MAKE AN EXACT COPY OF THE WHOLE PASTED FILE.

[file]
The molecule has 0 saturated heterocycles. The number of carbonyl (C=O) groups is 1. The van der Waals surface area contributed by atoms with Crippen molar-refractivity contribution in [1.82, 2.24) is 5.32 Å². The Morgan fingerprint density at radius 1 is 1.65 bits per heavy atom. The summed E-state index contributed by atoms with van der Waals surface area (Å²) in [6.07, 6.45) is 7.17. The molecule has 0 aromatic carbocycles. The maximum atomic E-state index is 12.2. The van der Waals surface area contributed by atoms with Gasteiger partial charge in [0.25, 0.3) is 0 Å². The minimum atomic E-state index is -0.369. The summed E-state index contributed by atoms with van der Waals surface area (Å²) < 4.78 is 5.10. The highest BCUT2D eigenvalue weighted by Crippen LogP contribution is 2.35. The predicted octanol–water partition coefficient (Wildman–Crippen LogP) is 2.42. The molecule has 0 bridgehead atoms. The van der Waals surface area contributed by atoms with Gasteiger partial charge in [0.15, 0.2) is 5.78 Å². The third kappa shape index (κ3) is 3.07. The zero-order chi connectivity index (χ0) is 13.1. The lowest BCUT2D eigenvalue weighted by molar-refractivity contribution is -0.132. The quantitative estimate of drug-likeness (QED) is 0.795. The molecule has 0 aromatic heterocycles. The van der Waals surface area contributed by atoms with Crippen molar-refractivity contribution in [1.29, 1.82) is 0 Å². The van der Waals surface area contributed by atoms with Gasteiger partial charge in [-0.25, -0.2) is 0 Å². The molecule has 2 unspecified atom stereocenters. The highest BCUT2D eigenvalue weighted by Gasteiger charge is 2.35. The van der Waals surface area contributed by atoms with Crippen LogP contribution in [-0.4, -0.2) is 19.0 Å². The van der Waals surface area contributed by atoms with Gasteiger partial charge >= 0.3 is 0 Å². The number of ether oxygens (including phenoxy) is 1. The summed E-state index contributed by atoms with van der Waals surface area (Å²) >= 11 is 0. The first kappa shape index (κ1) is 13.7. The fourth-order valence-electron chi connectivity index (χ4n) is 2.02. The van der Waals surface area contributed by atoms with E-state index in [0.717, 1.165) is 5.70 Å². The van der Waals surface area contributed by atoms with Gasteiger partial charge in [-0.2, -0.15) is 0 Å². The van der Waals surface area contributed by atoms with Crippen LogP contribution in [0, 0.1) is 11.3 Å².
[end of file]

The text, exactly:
The molecule has 0 saturated heterocycles. The number of carbonyl (C=O) groups is 1. The van der Waals surface area contributed by atoms with Crippen molar-refractivity contribution in [1.82, 2.24) is 5.32 Å². The Morgan fingerprint density at radius 1 is 1.65 bits per heavy atom. The summed E-state index contributed by atoms with van der Waals surface area (Å²) in [6.07, 6.45) is 7.17. The molecule has 0 aromatic carbocycles. The maximum atomic E-state index is 12.2. The van der Waals surface area contributed by atoms with Gasteiger partial charge in [0.25, 0.3) is 0 Å². The minimum atomic E-state index is -0.369. The summed E-state index contributed by atoms with van der Waals surface area (Å²) < 4.78 is 5.10. The highest BCUT2D eigenvalue weighted by Crippen LogP contribution is 2.35. The predicted octanol–water partition coefficient (Wildman–Crippen LogP) is 2.42. The molecule has 0 bridgehead atoms. The van der Waals surface area contributed by atoms with Gasteiger partial charge in [0.15, 0.2) is 5.78 Å². The third kappa shape index (κ3) is 3.07. The zero-order chi connectivity index (χ0) is 13.1. The lowest BCUT2D eigenvalue weighted by molar-refractivity contribution is -0.132. The quantitative estimate of drug-likeness (QED) is 0.795. The molecule has 0 aromatic heterocycles. The van der Waals surface area contributed by atoms with Crippen molar-refractivity contribution in [1.29, 1.82) is 0 Å². The van der Waals surface area contributed by atoms with Gasteiger partial charge in [-0.25, -0.2) is 0 Å². The molecule has 2 unspecified atom stereocenters. The highest BCUT2D eigenvalue weighted by Gasteiger charge is 2.35. The van der Waals surface area contributed by atoms with Crippen LogP contribution in [-0.4, -0.2) is 19.0 Å². The van der Waals surface area contributed by atoms with Gasteiger partial charge >= 0.3 is 0 Å². The number of ether oxygens (including phenoxy) is 1. The summed E-state index contributed by atoms with van der Waals surface area (Å²) >= 11 is 0. The first kappa shape index (κ1) is 13.7. The fourth-order valence-electron chi connectivity index (χ4n) is 2.02. The van der Waals surface area contributed by atoms with E-state index in [0.717, 1.165) is 5.70 Å². The van der Waals surface area contributed by atoms with Gasteiger partial charge in [-0.2, -0.15) is 0 Å². The van der Waals surface area contributed by atoms with Crippen LogP contribution in [0, 0.1) is 11.3 Å².